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Number 49

If this was correct, we would have a forty-ninth 4000-footer.

We were having a conversation about a bushwhack with Steve Smith, owner of the Mountain Wanderer Bookstore in Lincoln, NH, and compiler and editor of the 30th Edition of the AMC’s White Mountain Guide. During our talk Steve broke out some maps as he’s been known to do, pointing out this or that to his customers. Using a copy of the Tyvek AMC map for the Pemi, Steve’s finger landed on a Trailwright’s summit — which has a 100-foot prominence rule for their list — we refer to as Southwest Twin. We quickly noted the elevation was greater than we recalled and asked about this peak’s prominence, innocently asking why this wasn’t a 4000-footer. Steve did a double take then fell silent before rummaging under the counter for a paper copy of what was allegedly the same map. On that copy the elevation was shown as 4357′ and was missing a contour line we could both plainly see on the Tyvek map. Steve muttered something along the lines of “shut the front door,” then looked at us, shocked, we daresay even a bit pale. That’s when it dawned on us the ramifications of this little discovery. If this was correct, we would have a forty-ninth 4000-footer. Steve picked up the phone and with a quick call to the cartographic services office at the AMC’s headquarters down in Boston — he has the number on speed dial — the person who answered the phone indeed confirmed our yet-to-be-announced findings (you heard it here first, folks). Shut the front door!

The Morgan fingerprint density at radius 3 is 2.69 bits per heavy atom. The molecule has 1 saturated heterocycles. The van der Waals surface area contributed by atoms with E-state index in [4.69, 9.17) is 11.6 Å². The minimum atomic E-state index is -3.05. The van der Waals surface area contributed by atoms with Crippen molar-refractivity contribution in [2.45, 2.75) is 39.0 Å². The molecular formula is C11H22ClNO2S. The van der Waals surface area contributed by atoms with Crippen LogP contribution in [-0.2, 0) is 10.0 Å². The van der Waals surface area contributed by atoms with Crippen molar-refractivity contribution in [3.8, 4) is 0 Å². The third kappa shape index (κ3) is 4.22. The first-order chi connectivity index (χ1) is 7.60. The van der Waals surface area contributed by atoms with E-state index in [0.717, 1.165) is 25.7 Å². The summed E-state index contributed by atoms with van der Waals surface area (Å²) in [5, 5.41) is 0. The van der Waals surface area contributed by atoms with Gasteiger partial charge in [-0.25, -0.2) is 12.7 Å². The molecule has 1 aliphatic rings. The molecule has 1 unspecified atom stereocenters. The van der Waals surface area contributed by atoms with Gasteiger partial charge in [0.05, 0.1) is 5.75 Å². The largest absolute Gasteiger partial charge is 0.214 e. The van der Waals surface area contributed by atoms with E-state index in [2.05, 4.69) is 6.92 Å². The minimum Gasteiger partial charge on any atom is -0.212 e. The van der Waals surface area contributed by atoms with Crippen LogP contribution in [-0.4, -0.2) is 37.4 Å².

Meet #49: Southwest Twin Mountain, Elv. 4457′

Note the qualifying prominence of this now 4457-foot peak. The contour interval is 100-feet on this AMC-produced map.

This is the paper copy of what is supposed to be the same map. Note the glaringly absent 4300′ contour line.

As Global Positioning System (GPS) technology improves, a more thorough and accurate understanding of our mountains is the result. Unfortunately there’s a down side: as we glean more accurate information about our surroundings, the information we once had becomes obsolete. Thus we have to adopt and embrace a newer understanding, bearing the cost of printing/buying newer maps as well updating the once-was on myriad levels. This includes the modification of our beloved hiking lists.

Certification will no doubt be grandfathered… assuming you can live with that. For us, well, we’re off to hike a mountain.

Please note that this piece was published on April 1st and is indeed, FAKE NEWS. Thanks for the fun.

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